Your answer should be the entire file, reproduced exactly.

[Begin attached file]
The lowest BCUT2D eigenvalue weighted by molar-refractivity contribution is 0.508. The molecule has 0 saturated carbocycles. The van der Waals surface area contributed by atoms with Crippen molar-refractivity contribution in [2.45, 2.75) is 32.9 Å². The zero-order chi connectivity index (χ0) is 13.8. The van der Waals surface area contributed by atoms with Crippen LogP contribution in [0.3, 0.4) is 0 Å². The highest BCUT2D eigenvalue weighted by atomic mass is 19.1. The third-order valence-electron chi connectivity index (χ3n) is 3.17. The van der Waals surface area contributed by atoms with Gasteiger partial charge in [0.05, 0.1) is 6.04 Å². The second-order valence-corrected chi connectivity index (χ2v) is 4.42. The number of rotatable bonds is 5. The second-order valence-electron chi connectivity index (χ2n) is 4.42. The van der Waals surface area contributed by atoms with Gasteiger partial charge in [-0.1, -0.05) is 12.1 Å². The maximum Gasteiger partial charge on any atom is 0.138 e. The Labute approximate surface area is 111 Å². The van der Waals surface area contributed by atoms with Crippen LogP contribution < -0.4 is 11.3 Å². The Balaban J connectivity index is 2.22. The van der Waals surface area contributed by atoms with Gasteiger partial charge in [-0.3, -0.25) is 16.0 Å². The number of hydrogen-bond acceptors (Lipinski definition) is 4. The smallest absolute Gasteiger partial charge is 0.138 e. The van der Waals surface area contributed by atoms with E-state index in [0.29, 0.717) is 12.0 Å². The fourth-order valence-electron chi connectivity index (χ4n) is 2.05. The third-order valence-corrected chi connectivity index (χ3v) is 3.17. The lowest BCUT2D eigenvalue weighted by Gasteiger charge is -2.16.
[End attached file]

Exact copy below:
The lowest BCUT2D eigenvalue weighted by molar-refractivity contribution is 0.508. The molecule has 0 saturated carbocycles. The van der Waals surface area contributed by atoms with Crippen molar-refractivity contribution in [2.45, 2.75) is 32.9 Å². The zero-order chi connectivity index (χ0) is 13.8. The van der Waals surface area contributed by atoms with Crippen LogP contribution in [0.3, 0.4) is 0 Å². The highest BCUT2D eigenvalue weighted by atomic mass is 19.1. The third-order valence-electron chi connectivity index (χ3n) is 3.17. The van der Waals surface area contributed by atoms with Gasteiger partial charge in [0.05, 0.1) is 6.04 Å². The second-order valence-corrected chi connectivity index (χ2v) is 4.42. The number of rotatable bonds is 5. The second-order valence-electron chi connectivity index (χ2n) is 4.42. The van der Waals surface area contributed by atoms with Gasteiger partial charge in [-0.1, -0.05) is 12.1 Å². The maximum Gasteiger partial charge on any atom is 0.138 e. The Labute approximate surface area is 111 Å². The van der Waals surface area contributed by atoms with Crippen LogP contribution < -0.4 is 11.3 Å². The Balaban J connectivity index is 2.22. The van der Waals surface area contributed by atoms with Gasteiger partial charge in [-0.3, -0.25) is 16.0 Å². The number of hydrogen-bond acceptors (Lipinski definition) is 4. The smallest absolute Gasteiger partial charge is 0.138 e. The van der Waals surface area contributed by atoms with E-state index in [0.29, 0.717) is 12.0 Å². The fourth-order valence-electron chi connectivity index (χ4n) is 2.05. The third-order valence-corrected chi connectivity index (χ3v) is 3.17. The lowest BCUT2D eigenvalue weighted by Gasteiger charge is -2.16.